In New York, our breakfast line, which began with a single friendly pot of coffee on the stove in the store where we hold our meetings, grew and grew until now we serve breakfast to approximately 1,000 men. They begin forming on the line at four-thirty in the morning. The door is not opened until six and then the work goes on until nine or nine thirty. During the day we have only sixty or so to the other two meals. We have to consider the work of the paper, letter writing, receiving visitors, taking care of those under our roof which number about fifty in the city and fifteen in the country. (In the summer there will be about fifty there too.)

In Boston they feed 250 men a day; in Pittsburgh 200; in Detroit, 400; St. Louis, 200; and so on. The numbers are not so large, but if the reader will just contemplate saying to himself, "Two or three friends and I will undertake to feed 350 people a meal every day," not just for one day but indefinitely, stretching out month after month, year after year, he would be aghast. Just try it. He would not think it possible by himself of course, nor would he trust the Lord to fall in with his seemingly presumptuous plans.

Yet if we are thinking in terms of personal responsibility, to those who sit around and say, "Why don't the priests do this or that?" or "Why don't they [that indefinite they] do this or that?" we should reply, "Why don't we all?"

It is really the work of the lay apostolate. In this day of huge parishes, running into thousands of souls (sometimes even 10,000) it is hard to see how the priest can think of undertaking such a work. Bishops used to have personal knowledge and acquaintance with not only all their priests but many of their flock, whereas now the bishop of a large diocese has every moment taken with spiritual duties.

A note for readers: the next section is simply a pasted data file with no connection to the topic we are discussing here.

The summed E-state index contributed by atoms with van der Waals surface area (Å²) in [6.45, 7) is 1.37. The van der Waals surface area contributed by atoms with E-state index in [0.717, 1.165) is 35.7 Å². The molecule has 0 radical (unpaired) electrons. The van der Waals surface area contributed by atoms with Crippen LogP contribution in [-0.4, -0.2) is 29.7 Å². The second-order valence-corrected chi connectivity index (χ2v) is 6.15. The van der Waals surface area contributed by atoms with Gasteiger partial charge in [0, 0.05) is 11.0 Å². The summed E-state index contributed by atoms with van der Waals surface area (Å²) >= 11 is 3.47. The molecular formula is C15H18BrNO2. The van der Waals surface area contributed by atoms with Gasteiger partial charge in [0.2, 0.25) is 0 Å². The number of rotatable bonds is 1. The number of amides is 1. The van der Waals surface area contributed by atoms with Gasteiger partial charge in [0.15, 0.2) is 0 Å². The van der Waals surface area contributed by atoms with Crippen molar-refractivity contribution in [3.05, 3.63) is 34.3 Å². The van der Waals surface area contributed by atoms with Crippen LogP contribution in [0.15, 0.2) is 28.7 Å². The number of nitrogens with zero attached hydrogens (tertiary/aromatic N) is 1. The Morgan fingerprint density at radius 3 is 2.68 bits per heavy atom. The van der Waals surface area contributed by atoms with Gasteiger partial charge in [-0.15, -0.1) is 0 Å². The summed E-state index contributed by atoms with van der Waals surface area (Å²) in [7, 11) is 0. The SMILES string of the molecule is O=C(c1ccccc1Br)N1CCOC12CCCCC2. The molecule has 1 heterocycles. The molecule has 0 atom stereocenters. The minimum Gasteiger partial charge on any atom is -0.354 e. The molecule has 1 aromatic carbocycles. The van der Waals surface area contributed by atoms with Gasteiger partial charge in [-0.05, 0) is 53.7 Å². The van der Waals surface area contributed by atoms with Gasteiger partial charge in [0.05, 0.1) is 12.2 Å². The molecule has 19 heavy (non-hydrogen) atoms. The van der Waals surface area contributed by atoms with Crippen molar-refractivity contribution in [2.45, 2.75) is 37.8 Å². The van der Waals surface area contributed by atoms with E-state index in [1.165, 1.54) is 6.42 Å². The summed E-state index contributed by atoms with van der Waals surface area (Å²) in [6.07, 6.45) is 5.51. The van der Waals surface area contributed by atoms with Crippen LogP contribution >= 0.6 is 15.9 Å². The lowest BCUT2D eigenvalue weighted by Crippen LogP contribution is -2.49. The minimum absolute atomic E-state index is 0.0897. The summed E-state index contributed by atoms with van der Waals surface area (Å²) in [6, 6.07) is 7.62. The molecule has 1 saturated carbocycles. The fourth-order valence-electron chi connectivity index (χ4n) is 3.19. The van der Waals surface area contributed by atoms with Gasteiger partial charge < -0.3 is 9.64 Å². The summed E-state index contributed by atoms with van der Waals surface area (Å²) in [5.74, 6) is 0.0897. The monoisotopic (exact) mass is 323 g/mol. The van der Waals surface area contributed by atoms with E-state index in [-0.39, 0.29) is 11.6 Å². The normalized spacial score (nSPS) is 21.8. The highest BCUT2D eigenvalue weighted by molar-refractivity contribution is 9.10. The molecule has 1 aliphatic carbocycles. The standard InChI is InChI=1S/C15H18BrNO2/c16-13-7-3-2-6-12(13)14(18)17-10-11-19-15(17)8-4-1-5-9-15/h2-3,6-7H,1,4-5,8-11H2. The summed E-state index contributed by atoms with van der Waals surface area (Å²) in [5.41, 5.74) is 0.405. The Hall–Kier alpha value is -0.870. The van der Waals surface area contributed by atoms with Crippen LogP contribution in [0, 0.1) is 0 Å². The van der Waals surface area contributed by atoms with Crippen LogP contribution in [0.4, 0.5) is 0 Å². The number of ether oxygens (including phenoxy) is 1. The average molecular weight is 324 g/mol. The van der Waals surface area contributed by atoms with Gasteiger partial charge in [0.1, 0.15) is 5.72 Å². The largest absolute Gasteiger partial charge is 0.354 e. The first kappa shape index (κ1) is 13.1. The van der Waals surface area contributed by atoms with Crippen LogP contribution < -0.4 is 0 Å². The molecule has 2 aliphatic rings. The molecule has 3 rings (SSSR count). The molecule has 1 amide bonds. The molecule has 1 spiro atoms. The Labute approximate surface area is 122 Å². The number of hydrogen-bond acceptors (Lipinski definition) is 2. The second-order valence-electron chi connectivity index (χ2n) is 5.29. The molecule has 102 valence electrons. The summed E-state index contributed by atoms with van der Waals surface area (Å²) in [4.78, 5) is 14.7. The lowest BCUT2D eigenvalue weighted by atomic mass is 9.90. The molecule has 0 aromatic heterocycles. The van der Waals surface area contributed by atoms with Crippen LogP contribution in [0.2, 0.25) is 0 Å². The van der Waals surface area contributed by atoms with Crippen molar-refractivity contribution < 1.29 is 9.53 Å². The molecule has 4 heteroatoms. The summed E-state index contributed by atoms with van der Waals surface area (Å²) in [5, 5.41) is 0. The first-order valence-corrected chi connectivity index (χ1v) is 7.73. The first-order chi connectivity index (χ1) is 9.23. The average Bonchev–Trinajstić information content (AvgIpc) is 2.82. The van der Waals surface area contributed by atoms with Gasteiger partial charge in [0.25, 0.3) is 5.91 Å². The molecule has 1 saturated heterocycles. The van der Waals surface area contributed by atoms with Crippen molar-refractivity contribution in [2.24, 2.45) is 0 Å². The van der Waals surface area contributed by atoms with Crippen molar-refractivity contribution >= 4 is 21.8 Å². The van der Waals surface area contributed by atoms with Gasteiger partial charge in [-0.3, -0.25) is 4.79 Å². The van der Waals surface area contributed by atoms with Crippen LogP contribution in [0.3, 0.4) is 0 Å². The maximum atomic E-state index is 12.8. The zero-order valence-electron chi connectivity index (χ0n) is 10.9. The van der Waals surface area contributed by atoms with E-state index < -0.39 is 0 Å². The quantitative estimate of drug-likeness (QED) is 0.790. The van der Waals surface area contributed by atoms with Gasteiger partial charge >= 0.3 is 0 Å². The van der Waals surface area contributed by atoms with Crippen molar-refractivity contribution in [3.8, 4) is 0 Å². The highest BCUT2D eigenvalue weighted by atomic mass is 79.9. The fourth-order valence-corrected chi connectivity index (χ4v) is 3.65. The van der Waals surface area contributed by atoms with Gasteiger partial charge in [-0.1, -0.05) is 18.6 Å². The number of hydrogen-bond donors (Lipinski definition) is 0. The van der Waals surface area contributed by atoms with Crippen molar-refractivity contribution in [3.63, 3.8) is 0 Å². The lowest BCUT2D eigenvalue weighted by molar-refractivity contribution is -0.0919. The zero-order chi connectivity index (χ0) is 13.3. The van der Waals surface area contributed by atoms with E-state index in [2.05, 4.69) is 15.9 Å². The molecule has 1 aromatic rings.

We not only believe that this is the work of the lay apostolate, but we believe that all over the country the faithful should gird up their loins, so to speak, and start two thousand houses. If France could start and continue for a few generations two thousand leper houses, until segregation, combined with the plague, wiped out leprosy, then surely we in the United States ought to be able to open and continue two thousand houses of hospitality and face the prospect of continuing them not only through this generation but until the social order has been reconstructed.

It is a grave emergency. The Holy Father says that the workers of the world are being lost to the Church. If we are all lay apostles and "other Christs" this is our responsibility.